LINCOLN — A $5 million claim filed over a Lincoln woman's fatal crash with a prison inmate driver will not end her family's grief.
But the family of Joyce Meeks hopes it will make the State of Nebraska accept responsibility for putting Jeremy Dobbe behind the wheel of a state vehicle, despite two drunken driving convictions and several other driving offenses.
Meeks, 47, died June 25 when a van driven by Dobbe slammed nearly head-on into her minivan on a residential street in Lincoln.
“No amount of money can really make you feel better,” said Martell Buchanan, one of Meeks' three children.
But, he added, “I don't want my mom's death to go under the rug somewhere and be forgotten.”
The family filed the tort claim Thursday with the State Division of Risk Management. The filing was a preliminary step in bringing a wrongful death lawsuit.
A spokeswoman for Nebraska Attorney General Jon Bruning referred calls to Shannon Anderson, the state risk manager.
Anderson declined to comment, saying the claim will have to be investigated.
The claim named the State of Nebraska, the Department of Correctional Services, corrections director Robert Houston, the Community Corrections Center-Lincoln, corrections employees involved in the inmate van driver program and Dobbe.
The request for damages will go before the State Claims Board, which can approve, deny or take no action. If the board denies the claim or takes no action within six months, the family can then file a lawsuit in district court.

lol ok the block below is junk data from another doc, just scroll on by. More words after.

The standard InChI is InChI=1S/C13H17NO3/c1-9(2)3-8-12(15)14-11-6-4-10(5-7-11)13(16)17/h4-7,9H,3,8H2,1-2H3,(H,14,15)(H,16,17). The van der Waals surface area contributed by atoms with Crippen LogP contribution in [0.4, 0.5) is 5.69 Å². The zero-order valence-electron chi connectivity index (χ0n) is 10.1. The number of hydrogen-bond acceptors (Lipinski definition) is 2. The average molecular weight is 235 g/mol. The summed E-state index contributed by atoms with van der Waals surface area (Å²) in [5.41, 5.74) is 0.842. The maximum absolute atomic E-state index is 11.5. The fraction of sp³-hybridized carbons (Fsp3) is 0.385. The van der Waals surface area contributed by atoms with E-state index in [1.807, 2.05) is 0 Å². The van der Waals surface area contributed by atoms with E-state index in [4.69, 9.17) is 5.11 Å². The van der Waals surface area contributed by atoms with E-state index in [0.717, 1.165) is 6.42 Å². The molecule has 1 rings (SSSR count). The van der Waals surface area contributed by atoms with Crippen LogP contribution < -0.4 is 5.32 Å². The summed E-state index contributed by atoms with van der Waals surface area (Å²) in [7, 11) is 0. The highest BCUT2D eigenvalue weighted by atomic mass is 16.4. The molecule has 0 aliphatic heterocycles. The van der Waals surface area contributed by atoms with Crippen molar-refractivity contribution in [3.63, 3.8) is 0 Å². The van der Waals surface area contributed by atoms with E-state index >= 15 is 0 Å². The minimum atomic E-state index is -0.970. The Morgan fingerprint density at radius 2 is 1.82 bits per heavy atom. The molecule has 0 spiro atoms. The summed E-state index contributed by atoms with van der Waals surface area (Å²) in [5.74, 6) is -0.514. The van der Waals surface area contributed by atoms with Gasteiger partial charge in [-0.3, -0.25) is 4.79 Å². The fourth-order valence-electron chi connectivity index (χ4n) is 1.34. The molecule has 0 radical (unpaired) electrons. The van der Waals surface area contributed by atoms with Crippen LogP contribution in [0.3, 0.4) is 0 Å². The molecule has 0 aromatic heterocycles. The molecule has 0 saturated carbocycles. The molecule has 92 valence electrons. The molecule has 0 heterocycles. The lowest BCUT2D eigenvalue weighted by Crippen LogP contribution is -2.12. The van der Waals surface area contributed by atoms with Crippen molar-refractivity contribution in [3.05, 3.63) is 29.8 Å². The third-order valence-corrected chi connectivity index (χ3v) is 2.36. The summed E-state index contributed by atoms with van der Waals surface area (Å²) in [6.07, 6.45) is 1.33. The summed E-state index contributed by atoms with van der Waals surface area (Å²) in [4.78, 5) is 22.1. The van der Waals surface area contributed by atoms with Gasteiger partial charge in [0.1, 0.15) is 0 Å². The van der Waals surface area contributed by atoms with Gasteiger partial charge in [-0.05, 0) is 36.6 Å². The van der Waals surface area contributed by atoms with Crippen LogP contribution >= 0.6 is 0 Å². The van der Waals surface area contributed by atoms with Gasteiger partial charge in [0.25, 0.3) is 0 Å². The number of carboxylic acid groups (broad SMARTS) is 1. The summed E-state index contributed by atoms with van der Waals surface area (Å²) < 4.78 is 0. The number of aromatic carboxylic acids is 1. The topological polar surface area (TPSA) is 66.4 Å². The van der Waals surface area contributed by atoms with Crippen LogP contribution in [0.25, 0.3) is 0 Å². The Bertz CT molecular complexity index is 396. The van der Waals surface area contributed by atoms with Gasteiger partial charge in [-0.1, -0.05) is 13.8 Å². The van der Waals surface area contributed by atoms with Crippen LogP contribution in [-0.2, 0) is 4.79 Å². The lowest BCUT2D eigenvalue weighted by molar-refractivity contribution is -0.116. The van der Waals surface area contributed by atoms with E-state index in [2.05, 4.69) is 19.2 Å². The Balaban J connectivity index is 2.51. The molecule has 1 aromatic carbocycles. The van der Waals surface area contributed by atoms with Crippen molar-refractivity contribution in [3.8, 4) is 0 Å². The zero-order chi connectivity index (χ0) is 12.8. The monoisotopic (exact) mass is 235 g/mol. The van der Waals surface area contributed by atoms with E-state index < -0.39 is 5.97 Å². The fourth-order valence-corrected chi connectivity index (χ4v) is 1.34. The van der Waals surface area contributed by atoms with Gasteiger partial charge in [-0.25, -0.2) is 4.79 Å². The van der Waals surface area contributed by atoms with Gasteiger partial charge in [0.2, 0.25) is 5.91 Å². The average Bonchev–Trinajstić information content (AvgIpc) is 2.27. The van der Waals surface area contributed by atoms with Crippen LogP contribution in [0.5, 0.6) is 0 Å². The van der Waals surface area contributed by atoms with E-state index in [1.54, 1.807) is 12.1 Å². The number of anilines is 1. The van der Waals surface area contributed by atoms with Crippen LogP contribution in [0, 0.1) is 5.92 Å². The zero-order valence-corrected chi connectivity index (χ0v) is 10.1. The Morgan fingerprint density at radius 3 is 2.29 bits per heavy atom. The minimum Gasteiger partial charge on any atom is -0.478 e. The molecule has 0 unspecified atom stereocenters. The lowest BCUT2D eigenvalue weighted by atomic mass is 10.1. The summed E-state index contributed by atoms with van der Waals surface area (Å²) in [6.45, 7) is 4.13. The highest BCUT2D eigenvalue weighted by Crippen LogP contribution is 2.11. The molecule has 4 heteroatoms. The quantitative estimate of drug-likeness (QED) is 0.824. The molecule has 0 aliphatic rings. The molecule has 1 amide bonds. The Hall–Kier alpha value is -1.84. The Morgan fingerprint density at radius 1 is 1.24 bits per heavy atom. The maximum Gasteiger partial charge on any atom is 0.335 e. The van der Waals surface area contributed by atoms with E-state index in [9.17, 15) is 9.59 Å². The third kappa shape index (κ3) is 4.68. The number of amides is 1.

Dobbe, 35, has a history of drug abuse and a poor driving record that included two convictions of driving under the influence of alcohol. He was serving five to seven years in prison for possession of methamphetamine.
Witnesses said the van was swerving and speeding through a Lincoln neighborhood shortly before the crash. Meeks, a nurse assistant and mother of three, died at the scene.
The claim said Dobbe drove in a “negligent and reckless manner” that caused the accident. It also said he was believed to have been driving the van while intoxicated or under the influence of illegal drugs.
Tim Cavanagh, the Chicago attorney representing the family, said information about drugs and alcohol remains to be verified. Authorities are awaiting the results of blood and urine tests on Dobbe.
Lancaster County Attorney Joe Kelly said this week that he does not expect to make a decision on charges against Dobbe until next week, at the earliest.
Damages listed by the family include Meeks' “conscious prefatal injury fear and apprehension of impending death,” as well as the loss of her financial support and companionship.
Meeks' husband, Leonard, said the days since the crash have been difficult ones “without my partner, my soulmate, my everything.”
Cavanagh said the amount sought in a lawsuit could differ from the $5 million. He said that number was used as a matter of procedure.
“We're going to seek all damages allowed by the State of Nebraska,” he said.
Buchanan said one of the family's goals already has been met. Corrections officials ended the inmate van driver program 10 days after his mother's death.
The program, which allowed inmates to drive state vehicles in the community, was launched in 1985.
At the time, Houston declined to comment on whether department policy had been followed when Dobbe was approved to work as a driver.
But he expressed confidence in the professional judgment of the corrections staff charged with sorting through inmates' criminal, driving and substance abuse history.
State policies said “special attention” was to be paid to an inmate's driving record and chemical abuse history before that individual could be cleared to work in the program.
As of June, a total of eight inmates were authorized to drive six vans from the state's Community Corrections Center-Lincoln. Three drivers operated three vans out of a similar center in Omaha.
The inmates drove other inmates to work-release assignments when city buses were not available. Although there had been other accidents involving inmate drivers in the past, this was the first death.